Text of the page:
Pilot demand making airlines less choosy, aviation observers say
The demand for thousands of new commercial pilots is forcing airlines to be less choosy and causing even some of the largest air carriers to have less experienced cockpit crews, aviation experts say. Investigators were looking closely yesterday into whether pilot inexperience was a factor in Sunday's crash of a Continental Airlines DC-9 in Denver in which 28 people were killed, including the two pilots.
Both of the pilots had only recently begun flying that type of plane.
The copilot, who Continental officials said Wednesday night was at the controls, had only 36 hours of flying time in a DC-9. The captain, although an 18-year veteran of the airline, had less than 200 hours in the type of jet that crashed.
Continental spokesman Bruce Hicks maintained that the experience level of the two pilots - Capt. Frank Zvonek, who previously had flown Boeing 727s, and copilot Lee Bruecher - was not unusual. ``That is the norm in the industry,'' Mr. Hicks maintained.
But aviation experts said in interviews that the experience level of cockpit crews varies among airlines, with those that have had the most rapid growth likely to find themselves promoting pilots more quickly.
``When movement [up the seniority scale] is slow, it's rare to get two new guys [together in the cockpit], but in an airline expanding rapidly then it's not unusual,'' said David C. Koch, a pilot at United Airlines and cofounder of Aerospace Flight Training Academy, an aviation career counseling firm.
Koch said finding less experienced pilots in the cockpit will likely become more common ``if we don't do something to get more pilots now and get them seasoned.''
This year about 7,000 pilots will be hired to fly jet aircraft for the country's commercial airlines and several thousand more to fly turboprop aircraft for the commuters, according to the Future Aviation Professionals of America (FAPA). Nearly 20,000 pilots were hired during the two previous years.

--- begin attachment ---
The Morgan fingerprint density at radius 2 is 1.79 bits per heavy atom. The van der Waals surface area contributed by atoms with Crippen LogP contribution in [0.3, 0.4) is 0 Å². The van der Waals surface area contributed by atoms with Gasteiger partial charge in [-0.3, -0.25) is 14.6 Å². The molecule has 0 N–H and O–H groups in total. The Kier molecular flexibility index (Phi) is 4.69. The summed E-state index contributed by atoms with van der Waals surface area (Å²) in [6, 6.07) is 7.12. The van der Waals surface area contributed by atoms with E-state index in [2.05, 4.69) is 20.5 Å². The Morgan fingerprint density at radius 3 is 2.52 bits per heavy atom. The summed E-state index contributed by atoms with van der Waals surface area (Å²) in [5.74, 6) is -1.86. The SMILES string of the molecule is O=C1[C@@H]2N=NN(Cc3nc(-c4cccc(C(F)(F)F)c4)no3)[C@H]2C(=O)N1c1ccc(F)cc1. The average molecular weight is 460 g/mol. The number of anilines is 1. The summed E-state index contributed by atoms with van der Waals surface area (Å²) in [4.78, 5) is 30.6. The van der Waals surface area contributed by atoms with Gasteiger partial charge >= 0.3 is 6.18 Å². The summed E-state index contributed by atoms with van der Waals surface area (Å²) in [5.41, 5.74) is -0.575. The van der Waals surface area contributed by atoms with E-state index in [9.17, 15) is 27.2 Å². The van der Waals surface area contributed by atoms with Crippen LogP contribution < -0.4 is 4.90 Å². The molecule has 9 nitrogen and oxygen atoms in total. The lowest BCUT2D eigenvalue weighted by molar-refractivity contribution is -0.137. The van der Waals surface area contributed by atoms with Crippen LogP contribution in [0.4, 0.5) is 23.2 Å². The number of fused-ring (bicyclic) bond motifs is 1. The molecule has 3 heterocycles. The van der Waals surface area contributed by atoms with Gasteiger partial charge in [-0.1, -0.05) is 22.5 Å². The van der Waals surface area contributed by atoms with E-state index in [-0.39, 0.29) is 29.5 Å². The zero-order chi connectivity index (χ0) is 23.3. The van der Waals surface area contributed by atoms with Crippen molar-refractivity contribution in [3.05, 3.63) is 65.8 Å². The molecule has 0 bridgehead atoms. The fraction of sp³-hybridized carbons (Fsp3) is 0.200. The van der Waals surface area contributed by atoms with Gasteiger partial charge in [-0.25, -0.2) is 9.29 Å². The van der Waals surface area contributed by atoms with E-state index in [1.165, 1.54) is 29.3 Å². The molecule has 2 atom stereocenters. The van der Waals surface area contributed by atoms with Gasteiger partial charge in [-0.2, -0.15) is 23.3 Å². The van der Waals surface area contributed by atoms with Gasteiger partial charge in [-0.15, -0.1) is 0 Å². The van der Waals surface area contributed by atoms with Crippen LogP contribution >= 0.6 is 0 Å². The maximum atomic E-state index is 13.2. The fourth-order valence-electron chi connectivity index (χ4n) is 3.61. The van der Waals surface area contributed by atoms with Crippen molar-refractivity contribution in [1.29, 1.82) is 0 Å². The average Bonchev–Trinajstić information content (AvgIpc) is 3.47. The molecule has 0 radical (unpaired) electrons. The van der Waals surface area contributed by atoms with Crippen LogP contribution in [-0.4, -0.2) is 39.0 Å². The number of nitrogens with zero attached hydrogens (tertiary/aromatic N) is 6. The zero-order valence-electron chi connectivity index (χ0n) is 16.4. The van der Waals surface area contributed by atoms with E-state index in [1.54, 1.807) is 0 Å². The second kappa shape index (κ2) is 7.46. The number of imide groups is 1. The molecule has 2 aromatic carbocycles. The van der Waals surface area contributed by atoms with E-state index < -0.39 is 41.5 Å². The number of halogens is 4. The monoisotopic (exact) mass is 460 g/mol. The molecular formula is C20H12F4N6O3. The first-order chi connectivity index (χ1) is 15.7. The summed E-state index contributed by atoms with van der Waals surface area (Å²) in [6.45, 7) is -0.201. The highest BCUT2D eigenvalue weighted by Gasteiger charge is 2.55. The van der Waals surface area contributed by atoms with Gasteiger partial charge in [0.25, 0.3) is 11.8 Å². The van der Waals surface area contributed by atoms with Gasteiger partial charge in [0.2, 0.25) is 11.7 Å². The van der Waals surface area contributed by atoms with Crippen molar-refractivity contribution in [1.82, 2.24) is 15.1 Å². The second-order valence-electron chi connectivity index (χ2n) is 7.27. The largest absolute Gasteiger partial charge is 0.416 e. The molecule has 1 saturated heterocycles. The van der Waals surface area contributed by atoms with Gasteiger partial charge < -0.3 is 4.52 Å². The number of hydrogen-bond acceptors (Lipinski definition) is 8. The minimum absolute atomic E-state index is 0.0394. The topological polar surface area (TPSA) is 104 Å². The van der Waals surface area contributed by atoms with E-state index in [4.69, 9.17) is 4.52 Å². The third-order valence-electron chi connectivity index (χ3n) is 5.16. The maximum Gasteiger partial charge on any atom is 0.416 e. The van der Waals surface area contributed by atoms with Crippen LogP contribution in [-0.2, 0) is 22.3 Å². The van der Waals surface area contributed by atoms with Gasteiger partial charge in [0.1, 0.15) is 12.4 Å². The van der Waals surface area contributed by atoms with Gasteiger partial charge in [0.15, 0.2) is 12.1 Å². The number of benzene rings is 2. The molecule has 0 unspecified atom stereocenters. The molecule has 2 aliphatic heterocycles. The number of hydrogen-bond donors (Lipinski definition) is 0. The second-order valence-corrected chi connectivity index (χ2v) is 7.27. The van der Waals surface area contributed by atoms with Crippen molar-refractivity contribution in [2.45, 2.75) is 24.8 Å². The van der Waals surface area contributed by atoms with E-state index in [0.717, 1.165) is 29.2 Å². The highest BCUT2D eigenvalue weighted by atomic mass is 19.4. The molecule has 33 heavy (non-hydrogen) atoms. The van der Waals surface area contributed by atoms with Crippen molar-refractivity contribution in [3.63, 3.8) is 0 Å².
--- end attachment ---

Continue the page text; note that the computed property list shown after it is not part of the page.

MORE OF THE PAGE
``The high demand shows no sign of abating anytime soon,'' says Henry Duffy, president of the 40,000-member Air Line Pilots Association. He suggests the industry may face a critical pilot shortage in the years ahead because thousands of pilots are nearing retirement.
In the past, the major airlines have relied on the military to provide for better than 8 out of every 10 pilots hired. Last year just under half the pilots hired came from the military, though the number is expected to increase somewhat this year because airlines for the first time have routinely begun hiring military retirees. These pilots, often in their late 30s or early 40s, were once thought to be too old.
With airlines unable to get enough military pilots, they are aggressively raiding the commuter airlines, causing severe shortages among those carriers.
``Some small commuter airlines have told us that they are experiencing close to 100 percent pilot turnover annually,'' says Edith Page, who has studied pilot shortages for Congress's Office of Technology Assessment. ``Their trained pilots are hired away by a larger airline almost the minute they acquire the necessary hours.''
Not long ago, major air carriers required at least 3,400 hours of flying time for new hires. The pilots union says the average is now 3,000 hours, and the FAPA estimates that about 13 percent of the pilots hired by the major carriers last year had less than 2,000 hours.